You may hear the words “muntin” and “mullion” tossed around when you’re preparing to replace your windows or patio doors. These terms are often used interchangeably, but they actually refer to different things. Read on as Renewal by Andersen® of Portland explains the difference between muntins and mullions.
One of the earliest references to a muntin can be traced back to 1688, when the writer R. Holme referenced “moontans and panels.” In 1850, an English architectural glossary gave a clearer definition: “English joiners [who] apply the term ‘muntin’ to the intermediate upright bars of framing, and call the outside uprights styles.”
Back then, muntins were structurally necessary for the outer walls of older buildings, which couldn’t carry their own weight when large windows were installed in them. Muntins provided critical structural support to the wall, ensuring the weight of the window was balanced vertically. Muntins today refer to any kind of vertical divider, whether for replacement windows, doors, furniture or wood panels. Muntins are primarily for decoration nowadays as opposed to structural support.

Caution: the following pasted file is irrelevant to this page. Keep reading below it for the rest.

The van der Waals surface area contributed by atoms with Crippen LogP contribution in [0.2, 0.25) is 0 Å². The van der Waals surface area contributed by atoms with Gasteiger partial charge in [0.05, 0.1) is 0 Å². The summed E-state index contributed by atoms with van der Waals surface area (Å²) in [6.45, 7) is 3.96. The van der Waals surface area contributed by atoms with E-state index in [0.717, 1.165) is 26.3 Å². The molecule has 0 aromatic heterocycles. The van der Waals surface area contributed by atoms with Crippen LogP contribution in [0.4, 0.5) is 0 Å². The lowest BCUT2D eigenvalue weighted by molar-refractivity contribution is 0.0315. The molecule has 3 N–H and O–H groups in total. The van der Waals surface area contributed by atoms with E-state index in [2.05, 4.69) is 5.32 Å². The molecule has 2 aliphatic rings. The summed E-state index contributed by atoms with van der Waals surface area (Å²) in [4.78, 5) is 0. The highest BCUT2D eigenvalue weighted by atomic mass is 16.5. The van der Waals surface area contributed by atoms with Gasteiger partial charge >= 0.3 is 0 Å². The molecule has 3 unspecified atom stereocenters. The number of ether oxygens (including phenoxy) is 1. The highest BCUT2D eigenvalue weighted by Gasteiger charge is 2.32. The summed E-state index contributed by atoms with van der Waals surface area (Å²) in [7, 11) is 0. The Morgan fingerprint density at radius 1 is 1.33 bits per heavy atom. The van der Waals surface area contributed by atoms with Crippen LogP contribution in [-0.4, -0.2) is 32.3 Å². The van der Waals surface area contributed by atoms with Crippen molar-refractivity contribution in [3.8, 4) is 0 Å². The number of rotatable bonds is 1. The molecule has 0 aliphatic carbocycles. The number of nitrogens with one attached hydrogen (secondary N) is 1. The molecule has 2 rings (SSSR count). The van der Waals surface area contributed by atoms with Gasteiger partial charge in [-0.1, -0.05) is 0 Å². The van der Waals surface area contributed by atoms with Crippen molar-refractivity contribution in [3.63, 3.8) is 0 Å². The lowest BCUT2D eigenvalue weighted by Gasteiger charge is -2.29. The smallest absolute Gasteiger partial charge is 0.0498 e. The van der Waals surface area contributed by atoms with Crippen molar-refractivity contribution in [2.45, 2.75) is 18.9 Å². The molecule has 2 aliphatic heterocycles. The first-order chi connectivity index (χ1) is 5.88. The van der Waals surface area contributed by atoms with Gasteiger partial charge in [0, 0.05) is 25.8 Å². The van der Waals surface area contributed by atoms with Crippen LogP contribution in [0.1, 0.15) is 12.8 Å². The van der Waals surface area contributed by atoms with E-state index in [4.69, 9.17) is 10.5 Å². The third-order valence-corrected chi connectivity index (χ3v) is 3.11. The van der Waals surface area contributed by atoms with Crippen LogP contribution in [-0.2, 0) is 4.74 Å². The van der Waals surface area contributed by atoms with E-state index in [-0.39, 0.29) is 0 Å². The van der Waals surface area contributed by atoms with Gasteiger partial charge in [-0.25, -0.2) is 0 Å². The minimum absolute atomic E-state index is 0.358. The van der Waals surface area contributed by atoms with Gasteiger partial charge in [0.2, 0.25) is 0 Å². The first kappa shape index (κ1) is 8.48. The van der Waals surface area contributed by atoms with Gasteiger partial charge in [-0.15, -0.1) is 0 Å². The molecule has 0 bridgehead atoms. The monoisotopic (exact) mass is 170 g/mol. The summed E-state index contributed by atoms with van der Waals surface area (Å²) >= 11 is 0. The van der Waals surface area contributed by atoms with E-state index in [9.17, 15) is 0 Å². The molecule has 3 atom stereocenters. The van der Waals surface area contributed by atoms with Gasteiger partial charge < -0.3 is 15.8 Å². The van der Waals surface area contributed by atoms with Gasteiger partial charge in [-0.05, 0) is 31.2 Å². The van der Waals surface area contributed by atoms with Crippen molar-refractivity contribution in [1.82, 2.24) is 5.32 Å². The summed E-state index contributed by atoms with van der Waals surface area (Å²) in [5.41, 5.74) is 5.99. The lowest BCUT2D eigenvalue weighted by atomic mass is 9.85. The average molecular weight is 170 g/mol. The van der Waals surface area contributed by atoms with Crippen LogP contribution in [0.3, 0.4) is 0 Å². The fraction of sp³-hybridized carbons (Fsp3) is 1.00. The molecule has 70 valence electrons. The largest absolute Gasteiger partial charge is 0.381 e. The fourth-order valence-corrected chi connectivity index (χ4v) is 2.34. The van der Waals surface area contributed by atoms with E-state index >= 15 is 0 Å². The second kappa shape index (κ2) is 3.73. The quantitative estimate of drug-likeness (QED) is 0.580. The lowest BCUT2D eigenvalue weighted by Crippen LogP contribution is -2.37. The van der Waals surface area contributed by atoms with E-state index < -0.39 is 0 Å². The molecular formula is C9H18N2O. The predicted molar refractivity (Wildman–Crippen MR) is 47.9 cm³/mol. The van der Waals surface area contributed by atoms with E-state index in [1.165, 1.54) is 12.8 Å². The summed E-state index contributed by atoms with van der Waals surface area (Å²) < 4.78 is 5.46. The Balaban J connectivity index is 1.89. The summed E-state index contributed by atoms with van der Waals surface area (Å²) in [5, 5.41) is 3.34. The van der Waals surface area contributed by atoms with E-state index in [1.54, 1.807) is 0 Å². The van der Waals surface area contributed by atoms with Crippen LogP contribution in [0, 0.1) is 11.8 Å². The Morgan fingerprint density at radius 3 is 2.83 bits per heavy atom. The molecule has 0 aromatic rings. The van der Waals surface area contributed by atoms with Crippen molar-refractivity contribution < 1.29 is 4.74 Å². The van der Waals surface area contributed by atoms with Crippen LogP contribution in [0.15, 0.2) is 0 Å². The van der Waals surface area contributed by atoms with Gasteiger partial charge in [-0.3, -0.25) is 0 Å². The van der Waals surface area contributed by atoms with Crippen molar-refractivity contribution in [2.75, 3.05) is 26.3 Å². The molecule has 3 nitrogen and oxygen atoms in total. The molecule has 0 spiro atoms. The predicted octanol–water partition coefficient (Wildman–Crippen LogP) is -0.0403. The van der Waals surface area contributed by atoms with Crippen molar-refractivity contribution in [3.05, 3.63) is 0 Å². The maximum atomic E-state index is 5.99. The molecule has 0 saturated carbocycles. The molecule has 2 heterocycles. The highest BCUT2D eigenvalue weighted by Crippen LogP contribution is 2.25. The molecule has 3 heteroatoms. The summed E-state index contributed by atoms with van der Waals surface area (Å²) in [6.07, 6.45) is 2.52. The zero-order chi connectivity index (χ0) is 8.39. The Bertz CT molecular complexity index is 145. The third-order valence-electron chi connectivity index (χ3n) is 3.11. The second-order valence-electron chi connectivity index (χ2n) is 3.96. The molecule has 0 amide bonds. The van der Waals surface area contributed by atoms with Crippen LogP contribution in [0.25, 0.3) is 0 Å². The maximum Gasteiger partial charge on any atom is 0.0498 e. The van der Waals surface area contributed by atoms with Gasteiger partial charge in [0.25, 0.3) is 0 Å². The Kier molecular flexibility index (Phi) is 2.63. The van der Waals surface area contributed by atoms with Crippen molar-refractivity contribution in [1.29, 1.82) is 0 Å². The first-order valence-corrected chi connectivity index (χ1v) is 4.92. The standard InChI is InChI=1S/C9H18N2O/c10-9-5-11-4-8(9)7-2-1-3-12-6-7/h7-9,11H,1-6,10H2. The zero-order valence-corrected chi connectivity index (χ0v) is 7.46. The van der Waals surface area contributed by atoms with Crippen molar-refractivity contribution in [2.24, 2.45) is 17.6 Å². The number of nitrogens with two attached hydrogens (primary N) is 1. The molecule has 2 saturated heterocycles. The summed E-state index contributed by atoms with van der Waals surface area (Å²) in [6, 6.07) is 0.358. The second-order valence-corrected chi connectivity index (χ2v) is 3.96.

The technology needed to manufacture large sheets of glass was not developed until after the Victorian Era. Before that, large windows were constructed via small, individual panes of glass held together by supportive mullions. A mullion refers to the vertical piece of wood separating the panes of glass, not both the verticals and the horizontal stile pieces.
Today, mullions are the vertical bars between the panes of glass in a window. As with muntins, their role is primarily decorative now.
If you’re looking for a contractor you can trust to handle your window or door installation, turn to Renewal by Andersen of Portland. Call us today at (503) 912-2668 or you can fill out our convenient online form. We serve customers in Portland, Wilsonville and nearby areas.